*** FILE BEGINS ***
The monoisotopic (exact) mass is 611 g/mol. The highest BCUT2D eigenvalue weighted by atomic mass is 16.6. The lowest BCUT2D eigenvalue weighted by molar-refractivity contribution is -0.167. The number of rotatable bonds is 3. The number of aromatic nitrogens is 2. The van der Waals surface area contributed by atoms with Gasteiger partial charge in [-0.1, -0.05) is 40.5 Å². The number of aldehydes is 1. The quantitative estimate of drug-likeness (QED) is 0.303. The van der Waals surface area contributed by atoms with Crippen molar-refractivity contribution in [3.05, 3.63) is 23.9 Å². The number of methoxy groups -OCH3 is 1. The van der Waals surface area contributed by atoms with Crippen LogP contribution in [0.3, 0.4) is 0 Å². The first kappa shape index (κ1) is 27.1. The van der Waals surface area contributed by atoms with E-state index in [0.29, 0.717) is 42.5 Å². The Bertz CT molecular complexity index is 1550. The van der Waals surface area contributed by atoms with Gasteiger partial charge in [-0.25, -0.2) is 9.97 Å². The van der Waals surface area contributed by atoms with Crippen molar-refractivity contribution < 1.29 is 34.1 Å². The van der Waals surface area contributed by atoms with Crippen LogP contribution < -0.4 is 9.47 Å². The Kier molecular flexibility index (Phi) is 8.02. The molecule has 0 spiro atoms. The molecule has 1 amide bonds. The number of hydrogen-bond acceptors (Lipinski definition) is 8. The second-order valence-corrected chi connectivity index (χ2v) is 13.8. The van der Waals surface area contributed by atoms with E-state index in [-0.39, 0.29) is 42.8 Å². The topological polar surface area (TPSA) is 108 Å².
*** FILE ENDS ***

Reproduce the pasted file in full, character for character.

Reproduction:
The monoisotopic (exact) mass is 611 g/mol. The highest BCUT2D eigenvalue weighted by atomic mass is 16.6. The lowest BCUT2D eigenvalue weighted by molar-refractivity contribution is -0.167. The number of rotatable bonds is 3. The number of aromatic nitrogens is 2. The van der Waals surface area contributed by atoms with Gasteiger partial charge in [-0.1, -0.05) is 40.5 Å². The number of aldehydes is 1. The quantitative estimate of drug-likeness (QED) is 0.303. The van der Waals surface area contributed by atoms with Crippen molar-refractivity contribution in [3.05, 3.63) is 23.9 Å². The number of methoxy groups -OCH3 is 1. The van der Waals surface area contributed by atoms with Crippen LogP contribution in [0.3, 0.4) is 0 Å². The first kappa shape index (κ1) is 27.1. The van der Waals surface area contributed by atoms with E-state index in [0.29, 0.717) is 42.5 Å². The Bertz CT molecular complexity index is 1550. The van der Waals surface area contributed by atoms with Gasteiger partial charge in [-0.25, -0.2) is 9.97 Å². The van der Waals surface area contributed by atoms with Crippen molar-refractivity contribution < 1.29 is 34.1 Å². The van der Waals surface area contributed by atoms with Crippen LogP contribution < -0.4 is 9.47 Å². The Kier molecular flexibility index (Phi) is 8.02. The molecule has 0 spiro atoms. The molecule has 1 amide bonds. The number of hydrogen-bond acceptors (Lipinski definition) is 8. The second-order valence-corrected chi connectivity index (χ2v) is 13.8. The van der Waals surface area contributed by atoms with E-state index in [-0.39, 0.29) is 42.8 Å². The topological polar surface area (TPSA) is 108 Å².